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There Are A Ton Of Huge Sharks Off Of Canada's East Coast Right Now

A huge storm may be approaching the east coast right now, but there's something else intriguing in the water. Currently, there are a bunch of huge sharks in eastern Canada. Some of these impressive animals are over 10 feet long.

According to the latest tracking done by Ocearch, a non-profit oceanic research organization, there are at least 10 tagged sharks in the waters around Nova Scotia, Newfoundland, and Prince Edward Island as of September 22.

The largest among them is a great white named Unama'ki. This impressively large shark is over 15 feet long and weighs 2,076 lbs. Her last location ping was in the waters off of St. John's.

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"Unama'ki is what the indigenous Mi'kmaq people of Nova Scotia call Cape Breton and it means "land of the fog," Ocearch's description of the shark reads, "As a big mature female, Unama'ki has the potential to lead us to the site where she gives birth and exposes a new white shark nursery."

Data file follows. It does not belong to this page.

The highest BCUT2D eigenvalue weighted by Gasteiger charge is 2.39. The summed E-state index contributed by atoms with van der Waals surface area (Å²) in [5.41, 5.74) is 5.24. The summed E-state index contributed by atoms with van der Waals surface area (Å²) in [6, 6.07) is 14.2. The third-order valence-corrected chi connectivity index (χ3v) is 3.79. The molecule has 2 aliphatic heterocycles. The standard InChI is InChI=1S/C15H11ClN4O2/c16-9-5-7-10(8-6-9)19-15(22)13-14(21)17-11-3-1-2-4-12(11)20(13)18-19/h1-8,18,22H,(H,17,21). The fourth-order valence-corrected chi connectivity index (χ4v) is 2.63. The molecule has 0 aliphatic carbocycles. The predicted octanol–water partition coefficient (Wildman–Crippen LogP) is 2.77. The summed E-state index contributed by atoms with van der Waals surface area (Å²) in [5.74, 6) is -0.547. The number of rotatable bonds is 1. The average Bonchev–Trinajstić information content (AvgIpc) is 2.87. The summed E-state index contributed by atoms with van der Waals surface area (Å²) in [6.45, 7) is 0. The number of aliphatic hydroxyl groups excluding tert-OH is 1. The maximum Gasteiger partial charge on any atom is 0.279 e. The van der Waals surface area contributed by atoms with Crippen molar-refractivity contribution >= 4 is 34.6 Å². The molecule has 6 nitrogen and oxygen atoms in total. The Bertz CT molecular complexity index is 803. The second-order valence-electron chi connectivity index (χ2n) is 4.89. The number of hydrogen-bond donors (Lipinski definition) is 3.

Closer to the shore of Newfoundland, Ocearch has tracked another female named Caroline. She's slightly smaller at 12 feet, nine inches and 1,348 lbs. 

The highest amount of shark activity is currently occurring just off the coast of Nova Scotia. 

Hanging out by Lunenberg is Hal (named after the city of Halifax), another great white measuring 12 feet, six inches and 1,420 lbs.

Further out are Ironbound and Jane, two more tagged white sharks, and closer to the shore of Port Dufferin is Bluenose, an 11-footer named after the famous schooner that adorns the Canadian dime.

Brunswick, another great white that has been tracked by Ocearch, has been hanging out in the waters off of Prince Edward Island since July.

He is joined by a 12-footer named Vimy, who was the final shark tagged during Ocearch's 2019 expedition to Nova Scotia.

While sharks might not be considered one of Canada's most iconic animals, there are plenty of them in the nation's waters depending on the time of year. Sometimes, boaters even get lucky and spot one.

Left cover photo used for illustrative purposes only. 

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